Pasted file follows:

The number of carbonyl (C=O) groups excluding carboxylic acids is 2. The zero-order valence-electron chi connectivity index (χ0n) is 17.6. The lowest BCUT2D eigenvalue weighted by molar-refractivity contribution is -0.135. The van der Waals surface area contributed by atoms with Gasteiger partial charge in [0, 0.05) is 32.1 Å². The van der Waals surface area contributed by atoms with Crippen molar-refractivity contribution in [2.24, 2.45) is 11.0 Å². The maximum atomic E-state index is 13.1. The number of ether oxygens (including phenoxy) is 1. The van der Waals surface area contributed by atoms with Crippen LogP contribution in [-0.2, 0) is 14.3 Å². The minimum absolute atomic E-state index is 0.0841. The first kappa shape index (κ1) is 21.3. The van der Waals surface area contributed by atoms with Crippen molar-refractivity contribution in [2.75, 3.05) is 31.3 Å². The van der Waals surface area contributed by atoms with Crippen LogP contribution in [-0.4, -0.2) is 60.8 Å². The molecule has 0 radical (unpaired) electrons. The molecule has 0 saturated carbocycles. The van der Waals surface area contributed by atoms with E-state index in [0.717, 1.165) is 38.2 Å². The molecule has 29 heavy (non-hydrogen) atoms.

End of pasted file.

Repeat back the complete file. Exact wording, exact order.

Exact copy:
The number of carbonyl (C=O) groups excluding carboxylic acids is 2. The zero-order valence-electron chi connectivity index (χ0n) is 17.6. The lowest BCUT2D eigenvalue weighted by molar-refractivity contribution is -0.135. The van der Waals surface area contributed by atoms with Gasteiger partial charge in [0, 0.05) is 32.1 Å². The van der Waals surface area contributed by atoms with Crippen molar-refractivity contribution in [2.24, 2.45) is 11.0 Å². The maximum atomic E-state index is 13.1. The number of ether oxygens (including phenoxy) is 1. The van der Waals surface area contributed by atoms with Crippen LogP contribution in [-0.2, 0) is 14.3 Å². The minimum absolute atomic E-state index is 0.0841. The first kappa shape index (κ1) is 21.3. The van der Waals surface area contributed by atoms with Crippen molar-refractivity contribution in [2.75, 3.05) is 31.3 Å². The van der Waals surface area contributed by atoms with Crippen LogP contribution in [-0.4, -0.2) is 60.8 Å². The molecule has 0 radical (unpaired) electrons. The molecule has 0 saturated carbocycles. The van der Waals surface area contributed by atoms with E-state index in [0.717, 1.165) is 38.2 Å². The molecule has 29 heavy (non-hydrogen) atoms.